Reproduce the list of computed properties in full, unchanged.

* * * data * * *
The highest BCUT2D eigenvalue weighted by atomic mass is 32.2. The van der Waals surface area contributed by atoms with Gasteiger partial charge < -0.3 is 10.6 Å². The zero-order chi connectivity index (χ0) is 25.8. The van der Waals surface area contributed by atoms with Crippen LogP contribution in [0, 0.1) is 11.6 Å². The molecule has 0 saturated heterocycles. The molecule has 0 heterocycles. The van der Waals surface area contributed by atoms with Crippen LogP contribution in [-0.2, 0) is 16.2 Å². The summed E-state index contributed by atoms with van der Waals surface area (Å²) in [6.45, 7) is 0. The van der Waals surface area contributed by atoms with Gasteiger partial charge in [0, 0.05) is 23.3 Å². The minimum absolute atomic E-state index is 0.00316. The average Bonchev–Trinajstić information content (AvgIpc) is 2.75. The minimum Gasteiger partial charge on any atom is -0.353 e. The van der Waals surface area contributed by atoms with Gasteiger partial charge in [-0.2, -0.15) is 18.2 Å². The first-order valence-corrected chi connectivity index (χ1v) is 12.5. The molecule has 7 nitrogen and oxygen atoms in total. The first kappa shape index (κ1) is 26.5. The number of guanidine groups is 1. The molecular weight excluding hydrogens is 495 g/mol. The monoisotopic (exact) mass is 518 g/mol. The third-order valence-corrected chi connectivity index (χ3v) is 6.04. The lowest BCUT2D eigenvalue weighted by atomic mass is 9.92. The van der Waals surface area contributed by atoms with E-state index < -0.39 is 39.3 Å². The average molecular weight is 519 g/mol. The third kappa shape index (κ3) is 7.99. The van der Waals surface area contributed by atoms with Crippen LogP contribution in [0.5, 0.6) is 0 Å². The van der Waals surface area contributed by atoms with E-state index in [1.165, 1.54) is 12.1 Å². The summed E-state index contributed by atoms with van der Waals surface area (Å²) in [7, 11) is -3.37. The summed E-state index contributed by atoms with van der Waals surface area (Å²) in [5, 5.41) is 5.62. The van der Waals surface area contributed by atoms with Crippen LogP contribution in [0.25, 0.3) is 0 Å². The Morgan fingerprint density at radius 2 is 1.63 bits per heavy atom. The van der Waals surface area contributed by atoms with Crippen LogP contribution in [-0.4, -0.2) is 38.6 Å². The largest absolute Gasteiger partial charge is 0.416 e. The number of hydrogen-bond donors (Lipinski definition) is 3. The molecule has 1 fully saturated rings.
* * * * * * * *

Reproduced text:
The highest BCUT2D eigenvalue weighted by atomic mass is 32.2. The van der Waals surface area contributed by atoms with Gasteiger partial charge < -0.3 is 10.6 Å². The zero-order chi connectivity index (χ0) is 25.8. The van der Waals surface area contributed by atoms with Crippen LogP contribution in [0, 0.1) is 11.6 Å². The molecule has 0 saturated heterocycles. The molecule has 0 heterocycles. The van der Waals surface area contributed by atoms with Crippen LogP contribution in [-0.2, 0) is 16.2 Å². The summed E-state index contributed by atoms with van der Waals surface area (Å²) in [6.45, 7) is 0. The van der Waals surface area contributed by atoms with Gasteiger partial charge in [0, 0.05) is 23.3 Å². The minimum absolute atomic E-state index is 0.00316. The average Bonchev–Trinajstić information content (AvgIpc) is 2.75. The minimum Gasteiger partial charge on any atom is -0.353 e. The van der Waals surface area contributed by atoms with Gasteiger partial charge in [-0.2, -0.15) is 18.2 Å². The first-order valence-corrected chi connectivity index (χ1v) is 12.5. The molecule has 7 nitrogen and oxygen atoms in total. The first kappa shape index (κ1) is 26.5. The number of guanidine groups is 1. The molecular weight excluding hydrogens is 495 g/mol. The monoisotopic (exact) mass is 518 g/mol. The third-order valence-corrected chi connectivity index (χ3v) is 6.04. The lowest BCUT2D eigenvalue weighted by atomic mass is 9.92. The van der Waals surface area contributed by atoms with E-state index < -0.39 is 39.3 Å². The average molecular weight is 519 g/mol. The third kappa shape index (κ3) is 7.99. The van der Waals surface area contributed by atoms with Crippen LogP contribution in [0.5, 0.6) is 0 Å². The van der Waals surface area contributed by atoms with E-state index in [1.165, 1.54) is 12.1 Å². The summed E-state index contributed by atoms with van der Waals surface area (Å²) in [7, 11) is -3.37. The summed E-state index contributed by atoms with van der Waals surface area (Å²) in [5, 5.41) is 5.62. The van der Waals surface area contributed by atoms with Crippen LogP contribution in [0.25, 0.3) is 0 Å². The Morgan fingerprint density at radius 2 is 1.63 bits per heavy atom. The van der Waals surface area contributed by atoms with Crippen LogP contribution in [-0.4, -0.2) is 38.6 Å². The largest absolute Gasteiger partial charge is 0.416 e. The number of hydrogen-bond donors (Lipinski definition) is 3. The molecule has 1 fully saturated rings.